Janette K Hopper’s artwork in the “Natural Milieu” of the Wilma Daniels Gallery at Cape Fear Community College is unique and multifaceted.  This deeply layered and varied show expresses her love of the sea and forest.  Projections, oil paintings, multimedia prints, sounds, a collaborative panel discussion and 3-D installations both interactive and contemplative will fill the gallery with imagery and sound. The artist comments about the works: “Combining varied methods and media makes a deeply layered and unpredictable art which challenges both the artist and all of us to wrestle with, confront and try to solve difficult problems in our world by raising consciousness and inspiring change.  Joining forces with collaborators with the idea that we are stronger together rather than alone to address these urgent needs of nature; we invite you to join us and work locally.”

These are the pieces that were submitted and accepted from our 2017 Annual Student Art Show. We are proud to showcase this amazing set of works from Cape Fear Community. The work was judges in the categories: Drawing, Painting, Printmaking, Photography, Ceramics, Metals and Jewelry, Sculpture, 2D Design, 3D Design, Digital Media, and Mixed Media and the winning pieces have been marked and labeled in which category. We would like to thank out Judge, Clair Hartmann for taking her time to help jury the show, The Student Art Club for help and guidance with the show, and Erica Shapiro from Sweet and Savory for catering.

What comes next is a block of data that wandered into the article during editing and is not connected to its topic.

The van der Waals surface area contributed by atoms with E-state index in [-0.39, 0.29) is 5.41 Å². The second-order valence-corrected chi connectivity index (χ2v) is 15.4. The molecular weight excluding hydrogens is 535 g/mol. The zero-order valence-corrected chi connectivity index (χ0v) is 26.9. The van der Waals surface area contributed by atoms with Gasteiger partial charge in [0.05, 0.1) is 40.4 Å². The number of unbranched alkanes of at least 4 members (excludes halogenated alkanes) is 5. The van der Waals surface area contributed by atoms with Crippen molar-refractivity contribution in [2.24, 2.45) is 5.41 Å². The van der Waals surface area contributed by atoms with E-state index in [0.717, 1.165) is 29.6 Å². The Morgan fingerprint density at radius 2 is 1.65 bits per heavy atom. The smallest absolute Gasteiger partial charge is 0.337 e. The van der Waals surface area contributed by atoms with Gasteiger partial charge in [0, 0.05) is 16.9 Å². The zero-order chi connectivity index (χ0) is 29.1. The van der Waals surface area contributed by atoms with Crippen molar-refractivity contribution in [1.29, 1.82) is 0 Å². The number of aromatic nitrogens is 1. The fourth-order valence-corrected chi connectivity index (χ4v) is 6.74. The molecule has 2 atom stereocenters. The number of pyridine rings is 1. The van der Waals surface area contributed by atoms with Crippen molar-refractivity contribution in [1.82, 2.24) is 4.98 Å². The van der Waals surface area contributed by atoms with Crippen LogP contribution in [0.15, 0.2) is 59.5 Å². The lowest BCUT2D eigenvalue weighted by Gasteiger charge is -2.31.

Hello everyone! I am happy to announce that the Annual Student Show will be coming up this April. Below you will find links for the prospectus and registration forms for the show with its guidelines and Important Dates. Submissions are being accepted Monday March 27th and Tuesday March 28th. Look for email announcements about accepted works on April 1st and 2nd.  The Show will run from April 5- May 5th. If you have any questions please call the Wilma Daniels Gallery at:(910) 362-7252 or email the gallery technician at:
2017 Student Show Prospectus
2017 Registration Form

The Wilma Daniels Gallery is excited to announce our next exhibit. Please help us welcome “Girls Thriving: A Homes of Hope Story in India”, A Photo Exhibition by Arrow Ross. This photography series portrays the dramatic transition of poor village girls into competent, trained young women ready to face the demands of the 21st Century work world. The show will be up from February 20th-March 24th and the receptions are February 24 and March 24th from 6-9pm. We hope to see you during our 4th Friday events from 6-9pm, and during our regular hours here at the gallery, Monday-Friday 12-5pm.

Translate »